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Enterprise adoption of VMware technology for cloud, SDN rises

Licensing of VMware technology for the software-defined data center rose significantly in the second quarter. Sales of older virtualization products continued to decline.

VMware reported a strong second quarter and raised its revenue forecast for the rest of the year, as license bookings for its software-defined networking product doubled.

The number of customers for the virtualization vendor's SDN software, NSX, rose to more than 1,700, the company said in releasing quarterly earnings this week. Also exceeding expectations was VMware technology for hyper-converged systems -- Virtual SAN (VSAN) and VxRail. VMware said bookings for the products had tripled.

Progress in what VMware calls its new product areas is necessary to show investors it can successfully enter growth markets to counter falling sales of its traditional server virtualization technology, which is centered on vSphere. License bookings for VMware technology fell roughly 10% to less than 30% of total bookings.

VMware said it has reached a point where enterprise customers have tested its new products long enough to feel comfortable in moving to production in cloud environments. "We feel like now we've crossed that initial chasm, and we really are seeing the tornado of adoption," VMware CEO Pat Gelsinger told financial analysts during a teleconference.

For the rest of the year, VMware expects bookings for its new products to continue to offset declining sales of its traditional virtualization software. "We see nothing changing in the second half that we're not going to continue to see that kind of growth in the new product areas," Gelsinger said.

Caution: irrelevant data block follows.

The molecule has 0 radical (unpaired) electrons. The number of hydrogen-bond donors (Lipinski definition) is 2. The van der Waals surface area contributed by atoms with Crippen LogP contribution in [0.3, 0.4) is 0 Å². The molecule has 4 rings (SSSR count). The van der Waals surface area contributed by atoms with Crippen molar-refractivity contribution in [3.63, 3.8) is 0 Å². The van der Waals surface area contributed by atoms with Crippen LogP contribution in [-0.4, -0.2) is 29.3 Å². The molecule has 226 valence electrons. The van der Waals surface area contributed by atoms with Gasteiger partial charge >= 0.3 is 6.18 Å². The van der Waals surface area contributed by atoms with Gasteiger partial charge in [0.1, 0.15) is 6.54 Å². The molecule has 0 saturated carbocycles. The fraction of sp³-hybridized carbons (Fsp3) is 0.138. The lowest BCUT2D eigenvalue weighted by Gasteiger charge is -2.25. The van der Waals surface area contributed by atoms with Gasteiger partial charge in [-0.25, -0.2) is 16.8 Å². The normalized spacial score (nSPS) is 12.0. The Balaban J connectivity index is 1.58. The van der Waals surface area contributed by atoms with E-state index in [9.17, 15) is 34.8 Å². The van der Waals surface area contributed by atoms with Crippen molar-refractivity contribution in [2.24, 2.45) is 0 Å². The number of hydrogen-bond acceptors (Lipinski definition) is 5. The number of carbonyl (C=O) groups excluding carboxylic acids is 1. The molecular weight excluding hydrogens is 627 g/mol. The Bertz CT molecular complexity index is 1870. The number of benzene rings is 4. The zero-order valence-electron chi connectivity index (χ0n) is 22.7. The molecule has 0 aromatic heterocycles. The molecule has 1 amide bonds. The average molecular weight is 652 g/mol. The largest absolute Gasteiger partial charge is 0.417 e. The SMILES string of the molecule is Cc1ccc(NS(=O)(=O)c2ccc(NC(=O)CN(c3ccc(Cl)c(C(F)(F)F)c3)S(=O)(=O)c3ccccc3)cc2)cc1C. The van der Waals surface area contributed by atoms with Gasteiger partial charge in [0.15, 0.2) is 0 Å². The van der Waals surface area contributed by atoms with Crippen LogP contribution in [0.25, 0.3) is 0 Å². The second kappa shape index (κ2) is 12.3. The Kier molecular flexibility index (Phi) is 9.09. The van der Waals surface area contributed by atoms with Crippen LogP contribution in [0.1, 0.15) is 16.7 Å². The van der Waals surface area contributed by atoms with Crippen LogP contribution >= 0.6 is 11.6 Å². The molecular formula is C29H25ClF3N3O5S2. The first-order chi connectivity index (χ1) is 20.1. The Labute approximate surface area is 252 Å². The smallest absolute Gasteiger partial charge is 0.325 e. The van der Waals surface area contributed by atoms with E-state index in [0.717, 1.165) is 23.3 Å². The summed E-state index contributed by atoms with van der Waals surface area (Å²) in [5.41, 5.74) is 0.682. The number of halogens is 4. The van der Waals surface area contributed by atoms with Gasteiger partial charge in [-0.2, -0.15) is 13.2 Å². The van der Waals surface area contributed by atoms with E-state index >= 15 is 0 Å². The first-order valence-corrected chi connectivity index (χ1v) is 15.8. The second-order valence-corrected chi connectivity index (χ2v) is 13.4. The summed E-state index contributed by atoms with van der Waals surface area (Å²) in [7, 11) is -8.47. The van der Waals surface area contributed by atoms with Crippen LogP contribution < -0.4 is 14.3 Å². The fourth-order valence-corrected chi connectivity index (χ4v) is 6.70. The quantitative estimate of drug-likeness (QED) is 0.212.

VMware technology for hyper-converged systems taking off

The performance of VMware's hyper-converged portfolio, particularly vSAN, made it the "rock star" in the quarter, Gelsinger said. Factors driving higher revenues included more enterprises worldwide taking the technology into production. Gelsinger singled out healthcare and midmarket enterprises as areas where VMware signed large deals in the quarter.

VMware also reported what it described as strong double-digit revenue growth in its software-as-a-service products, which include AirWatch, Desktop as a Service and vRealize as a Service, and its infrastructure products for hybrid clouds, which include vCloud Air and vCloud Air Network. Together, SaaS and hybrid cloud products accounted for 8% of total revenue.

Overall, revenue grew by 11% year over year to $1.69 billion, VMware reported. Net income rose 54% to $265 million. For the rest of the year, the company forecasted revenues between $6.95 billion and $7.05 billion, with license revenues from $2.704 billion to $2.764 billion.

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